The CCPA’s Private Right Of Action -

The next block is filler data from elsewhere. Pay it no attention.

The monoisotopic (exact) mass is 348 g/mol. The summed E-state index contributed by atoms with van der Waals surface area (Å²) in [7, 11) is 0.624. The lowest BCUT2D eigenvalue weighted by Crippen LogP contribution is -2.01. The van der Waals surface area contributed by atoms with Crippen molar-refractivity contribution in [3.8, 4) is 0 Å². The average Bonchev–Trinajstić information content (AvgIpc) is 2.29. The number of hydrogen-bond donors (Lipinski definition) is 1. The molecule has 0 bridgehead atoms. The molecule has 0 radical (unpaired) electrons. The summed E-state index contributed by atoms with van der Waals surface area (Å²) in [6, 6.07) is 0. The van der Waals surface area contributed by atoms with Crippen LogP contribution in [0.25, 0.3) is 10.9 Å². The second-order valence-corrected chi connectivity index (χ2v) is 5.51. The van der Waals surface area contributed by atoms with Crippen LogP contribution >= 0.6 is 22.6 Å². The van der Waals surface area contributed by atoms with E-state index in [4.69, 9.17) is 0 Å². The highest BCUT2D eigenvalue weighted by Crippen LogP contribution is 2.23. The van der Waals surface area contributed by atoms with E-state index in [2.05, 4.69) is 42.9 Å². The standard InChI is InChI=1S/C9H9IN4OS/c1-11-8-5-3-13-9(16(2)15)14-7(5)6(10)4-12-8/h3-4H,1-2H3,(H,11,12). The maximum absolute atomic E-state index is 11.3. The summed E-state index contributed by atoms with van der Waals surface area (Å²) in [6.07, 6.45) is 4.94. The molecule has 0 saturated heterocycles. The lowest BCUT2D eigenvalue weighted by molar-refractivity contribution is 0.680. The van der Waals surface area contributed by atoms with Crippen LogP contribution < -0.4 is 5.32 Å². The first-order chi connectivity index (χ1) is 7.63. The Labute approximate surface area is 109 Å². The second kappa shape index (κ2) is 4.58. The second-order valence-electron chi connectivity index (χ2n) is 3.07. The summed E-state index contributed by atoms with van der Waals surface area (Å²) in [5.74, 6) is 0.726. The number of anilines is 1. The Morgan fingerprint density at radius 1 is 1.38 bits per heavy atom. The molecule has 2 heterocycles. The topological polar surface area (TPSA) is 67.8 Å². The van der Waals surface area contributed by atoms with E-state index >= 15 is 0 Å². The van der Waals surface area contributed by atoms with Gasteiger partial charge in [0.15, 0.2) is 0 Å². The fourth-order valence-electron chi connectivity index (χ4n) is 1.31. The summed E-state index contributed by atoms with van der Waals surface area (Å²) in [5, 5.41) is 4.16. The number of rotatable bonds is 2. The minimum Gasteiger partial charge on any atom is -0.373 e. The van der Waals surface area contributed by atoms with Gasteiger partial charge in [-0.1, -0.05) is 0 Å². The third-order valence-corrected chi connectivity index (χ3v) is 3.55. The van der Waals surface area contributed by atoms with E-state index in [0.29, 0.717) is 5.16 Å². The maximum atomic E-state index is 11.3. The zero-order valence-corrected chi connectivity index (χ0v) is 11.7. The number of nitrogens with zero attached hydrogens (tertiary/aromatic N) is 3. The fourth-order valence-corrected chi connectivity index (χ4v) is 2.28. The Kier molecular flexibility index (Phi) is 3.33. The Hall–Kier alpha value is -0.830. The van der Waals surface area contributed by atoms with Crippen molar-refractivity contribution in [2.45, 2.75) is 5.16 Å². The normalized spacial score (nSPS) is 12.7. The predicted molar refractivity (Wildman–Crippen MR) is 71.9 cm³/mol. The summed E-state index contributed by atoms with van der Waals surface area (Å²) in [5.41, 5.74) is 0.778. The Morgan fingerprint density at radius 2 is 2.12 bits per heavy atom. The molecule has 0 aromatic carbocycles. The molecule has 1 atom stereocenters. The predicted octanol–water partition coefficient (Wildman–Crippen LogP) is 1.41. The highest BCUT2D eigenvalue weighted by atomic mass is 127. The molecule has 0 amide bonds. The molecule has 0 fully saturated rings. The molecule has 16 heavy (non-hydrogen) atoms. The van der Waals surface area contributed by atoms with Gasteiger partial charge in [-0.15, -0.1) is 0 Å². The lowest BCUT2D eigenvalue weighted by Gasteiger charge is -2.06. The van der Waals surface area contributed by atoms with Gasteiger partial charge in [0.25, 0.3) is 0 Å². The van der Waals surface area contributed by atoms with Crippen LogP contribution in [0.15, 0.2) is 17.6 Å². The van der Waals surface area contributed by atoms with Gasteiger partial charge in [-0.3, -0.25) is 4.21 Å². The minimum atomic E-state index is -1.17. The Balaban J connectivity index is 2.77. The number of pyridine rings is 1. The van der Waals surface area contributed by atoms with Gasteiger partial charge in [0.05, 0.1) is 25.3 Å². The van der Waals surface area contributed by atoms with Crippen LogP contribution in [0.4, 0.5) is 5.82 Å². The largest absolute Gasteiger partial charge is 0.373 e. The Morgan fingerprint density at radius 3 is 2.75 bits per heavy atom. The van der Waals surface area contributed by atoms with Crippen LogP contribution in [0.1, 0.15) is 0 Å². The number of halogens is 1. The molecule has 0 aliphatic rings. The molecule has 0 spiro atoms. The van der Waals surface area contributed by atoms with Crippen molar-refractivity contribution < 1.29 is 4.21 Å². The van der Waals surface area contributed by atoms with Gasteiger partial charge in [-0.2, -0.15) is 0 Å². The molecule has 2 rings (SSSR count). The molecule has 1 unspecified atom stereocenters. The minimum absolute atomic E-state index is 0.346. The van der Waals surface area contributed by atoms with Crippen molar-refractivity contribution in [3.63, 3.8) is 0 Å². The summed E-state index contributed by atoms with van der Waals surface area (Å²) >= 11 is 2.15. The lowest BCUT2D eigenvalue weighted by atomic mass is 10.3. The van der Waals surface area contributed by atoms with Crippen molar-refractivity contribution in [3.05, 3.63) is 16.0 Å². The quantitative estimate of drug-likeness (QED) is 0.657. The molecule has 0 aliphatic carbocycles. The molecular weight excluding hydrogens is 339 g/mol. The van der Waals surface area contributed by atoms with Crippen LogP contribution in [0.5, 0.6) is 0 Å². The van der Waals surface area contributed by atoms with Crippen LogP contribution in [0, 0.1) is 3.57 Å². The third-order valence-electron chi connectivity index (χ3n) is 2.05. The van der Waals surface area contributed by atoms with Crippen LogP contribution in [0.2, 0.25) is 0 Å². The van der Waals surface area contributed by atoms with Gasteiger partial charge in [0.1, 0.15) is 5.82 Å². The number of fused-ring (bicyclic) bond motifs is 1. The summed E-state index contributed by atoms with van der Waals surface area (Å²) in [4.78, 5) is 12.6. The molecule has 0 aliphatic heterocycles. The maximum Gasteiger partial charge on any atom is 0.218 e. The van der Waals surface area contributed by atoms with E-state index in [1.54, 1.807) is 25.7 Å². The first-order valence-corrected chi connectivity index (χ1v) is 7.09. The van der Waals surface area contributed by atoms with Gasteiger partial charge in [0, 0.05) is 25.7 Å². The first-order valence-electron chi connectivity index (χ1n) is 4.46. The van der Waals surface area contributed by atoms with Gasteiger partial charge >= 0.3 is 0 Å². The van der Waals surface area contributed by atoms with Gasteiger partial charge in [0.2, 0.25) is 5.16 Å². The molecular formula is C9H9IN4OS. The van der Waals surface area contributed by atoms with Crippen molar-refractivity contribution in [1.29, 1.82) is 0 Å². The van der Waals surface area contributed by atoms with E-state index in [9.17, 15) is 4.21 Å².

The CCPA gives consumers several new “Privacy Rights”—such as the right to know how their personal information is collected, used and shared, the right to request deletion of their personal information, and the right to opt-out of “sales” of their personal information. But the act doesn’t give consumers the right to sue for a violation of Privacy Rights. The private right of action is limited to the “Security Right,” which is only violated if sensitive categories of personal information are “subject to an unauthorized access and exfiltration, theft, or disclosure as a result of the business’s violation of the duty to implement and maintain reasonable security procedures and practices.” If consumers prove such a violation, the court may award (i) statutory damages up to $750 per consumer per incident, or actual damages, whichever is greater, (ii) injunctive or declaratory relief, and (iii) any other relief the court deems proper.
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